Sometimes it is fun to write about an article that is completely different from one’s specialty.
Here is a summary of: Improving the accuracy of Møller-Plesset perturbation theory with neural networks, The Journal of Chemical Physics 147, 161725 (2017); https://doi.org/10.1063/1.4986081
Bigger and faster is better, right? Well, let’s add accuracy into the equation. The D. E. Shaw Research group recently published a paper that describes a new method to model noncovalent interactions, spin-network-scaled Møller-Plesset perturbation (SNS-MP2). This new model has a 6- to 7-fold increase in accuracy. That is the equivalent of someone shooting a basketball from the 3 point line, now just as precisely throwing a ball into the net from standing beyond the opponent’s net, over 90ft away.
These scientists model intermolecular interactions by combining quantum chemistry and machine learning. To build the model, instead of using geometry and atomic composition information, the model uses quantum chemical features to focus on the nature of the interaction. The input for the model includes 22 features and 10 layers, each with 50 nodes, to produce this high level of accuracy. Furthermore, over 200,000 unique chemical data points were used to train the system with approximately 20,000 to validate and then an additional 20,000 to test the model. In its design, SNS-MP2 is built to augment, rather than circumvent, traditional quantum chemical calculations, encoding features in the calculations that can easily identify commonality between geometrically and chemically distinct fragments.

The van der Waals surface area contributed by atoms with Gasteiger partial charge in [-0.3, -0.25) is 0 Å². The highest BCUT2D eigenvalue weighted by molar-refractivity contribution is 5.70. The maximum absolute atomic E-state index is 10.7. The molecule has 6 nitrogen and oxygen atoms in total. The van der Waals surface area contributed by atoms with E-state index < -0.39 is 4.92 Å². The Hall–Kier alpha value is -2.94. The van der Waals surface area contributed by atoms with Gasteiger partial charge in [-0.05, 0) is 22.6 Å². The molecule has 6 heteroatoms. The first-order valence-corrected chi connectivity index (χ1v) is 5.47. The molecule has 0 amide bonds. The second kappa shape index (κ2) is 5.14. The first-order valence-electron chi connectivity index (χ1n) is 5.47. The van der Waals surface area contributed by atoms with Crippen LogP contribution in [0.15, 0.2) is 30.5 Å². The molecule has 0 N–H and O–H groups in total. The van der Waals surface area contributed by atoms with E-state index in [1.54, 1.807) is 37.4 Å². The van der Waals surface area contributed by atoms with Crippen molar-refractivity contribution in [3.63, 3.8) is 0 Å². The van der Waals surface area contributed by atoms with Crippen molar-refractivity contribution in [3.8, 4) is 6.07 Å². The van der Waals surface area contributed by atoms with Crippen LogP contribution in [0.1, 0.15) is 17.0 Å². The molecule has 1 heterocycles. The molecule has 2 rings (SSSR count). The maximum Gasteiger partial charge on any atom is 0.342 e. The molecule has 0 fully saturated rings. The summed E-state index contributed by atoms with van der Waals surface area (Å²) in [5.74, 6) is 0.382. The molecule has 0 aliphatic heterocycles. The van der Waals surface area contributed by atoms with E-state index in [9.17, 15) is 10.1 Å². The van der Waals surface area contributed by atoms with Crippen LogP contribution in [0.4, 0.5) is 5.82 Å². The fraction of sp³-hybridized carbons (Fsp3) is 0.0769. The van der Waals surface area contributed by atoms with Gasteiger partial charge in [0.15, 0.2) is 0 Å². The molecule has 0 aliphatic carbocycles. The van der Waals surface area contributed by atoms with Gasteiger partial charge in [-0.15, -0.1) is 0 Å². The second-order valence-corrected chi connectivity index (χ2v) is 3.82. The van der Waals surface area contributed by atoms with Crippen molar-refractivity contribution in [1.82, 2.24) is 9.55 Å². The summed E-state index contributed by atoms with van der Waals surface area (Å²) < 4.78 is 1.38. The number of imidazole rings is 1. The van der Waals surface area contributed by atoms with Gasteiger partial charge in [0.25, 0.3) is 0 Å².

The implications of this research are far reaching in biology, material science, and chemistry whereby the modeling method may help with drugs binding to proteins, construction of nanomaterials, and the properties of liquids. The MP2 theory is one of the most widely used methods for modeling processes involved in molecular association, however, described in this recent publication is now a method that uses MP2 combined with modern big-data machine learning techniques to predict interaction energies with error bars as no other methods can perform. This revolutionary method, with open source availability, will greatly increase accuracy of modeling for intermolecular interactions.